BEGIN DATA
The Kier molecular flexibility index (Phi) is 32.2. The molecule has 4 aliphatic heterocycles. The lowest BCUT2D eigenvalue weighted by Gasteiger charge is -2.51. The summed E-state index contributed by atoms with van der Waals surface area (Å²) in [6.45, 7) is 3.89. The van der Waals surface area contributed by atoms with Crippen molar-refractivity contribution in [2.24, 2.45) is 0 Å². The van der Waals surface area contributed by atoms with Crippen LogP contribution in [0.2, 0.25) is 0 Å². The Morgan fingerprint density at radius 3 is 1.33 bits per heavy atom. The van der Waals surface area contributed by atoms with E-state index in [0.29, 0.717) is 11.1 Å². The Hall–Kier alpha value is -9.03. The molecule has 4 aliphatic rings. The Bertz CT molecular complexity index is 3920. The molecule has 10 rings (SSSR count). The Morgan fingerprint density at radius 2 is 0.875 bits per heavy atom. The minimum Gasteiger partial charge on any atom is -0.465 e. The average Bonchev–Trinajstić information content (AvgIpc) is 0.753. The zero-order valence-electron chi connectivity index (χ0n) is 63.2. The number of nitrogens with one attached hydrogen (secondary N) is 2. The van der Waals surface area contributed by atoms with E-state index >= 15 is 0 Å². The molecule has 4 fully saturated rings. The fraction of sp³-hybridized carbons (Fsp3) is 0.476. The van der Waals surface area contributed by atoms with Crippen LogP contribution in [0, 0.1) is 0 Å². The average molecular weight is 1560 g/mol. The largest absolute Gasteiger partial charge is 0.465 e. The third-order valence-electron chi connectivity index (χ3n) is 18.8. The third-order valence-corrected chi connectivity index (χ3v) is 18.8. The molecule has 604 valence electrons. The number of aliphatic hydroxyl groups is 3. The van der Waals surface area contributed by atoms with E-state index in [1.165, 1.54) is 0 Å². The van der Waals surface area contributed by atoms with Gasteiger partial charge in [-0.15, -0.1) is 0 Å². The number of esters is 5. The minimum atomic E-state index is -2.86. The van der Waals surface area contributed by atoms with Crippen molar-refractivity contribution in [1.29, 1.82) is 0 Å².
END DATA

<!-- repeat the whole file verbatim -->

The Kier molecular flexibility index (Phi) is 32.2. The molecule has 4 aliphatic heterocycles. The lowest BCUT2D eigenvalue weighted by Gasteiger charge is -2.51. The summed E-state index contributed by atoms with van der Waals surface area (Å²) in [6.45, 7) is 3.89. The van der Waals surface area contributed by atoms with Crippen molar-refractivity contribution in [2.24, 2.45) is 0 Å². The van der Waals surface area contributed by atoms with Crippen LogP contribution in [0.2, 0.25) is 0 Å². The Morgan fingerprint density at radius 3 is 1.33 bits per heavy atom. The van der Waals surface area contributed by atoms with E-state index in [0.29, 0.717) is 11.1 Å². The Hall–Kier alpha value is -9.03. The molecule has 4 aliphatic rings. The Bertz CT molecular complexity index is 3920. The molecule has 10 rings (SSSR count). The Morgan fingerprint density at radius 2 is 0.875 bits per heavy atom. The minimum Gasteiger partial charge on any atom is -0.465 e. The average Bonchev–Trinajstić information content (AvgIpc) is 0.753. The zero-order valence-electron chi connectivity index (χ0n) is 63.2. The number of nitrogens with one attached hydrogen (secondary N) is 2. The van der Waals surface area contributed by atoms with E-state index >= 15 is 0 Å². The molecule has 4 fully saturated rings. The fraction of sp³-hybridized carbons (Fsp3) is 0.476. The van der Waals surface area contributed by atoms with Crippen LogP contribution in [0, 0.1) is 0 Å². The average molecular weight is 1560 g/mol. The largest absolute Gasteiger partial charge is 0.465 e. The third-order valence-electron chi connectivity index (χ3n) is 18.8. The third-order valence-corrected chi connectivity index (χ3v) is 18.8. The molecule has 604 valence electrons. The number of aliphatic hydroxyl groups is 3. The van der Waals surface area contributed by atoms with E-state index in [1.165, 1.54) is 0 Å². The van der Waals surface area contributed by atoms with Gasteiger partial charge in [-0.15, -0.1) is 0 Å². The number of esters is 5. The minimum atomic E-state index is -2.86. The van der Waals surface area contributed by atoms with Crippen molar-refractivity contribution in [1.29, 1.82) is 0 Å².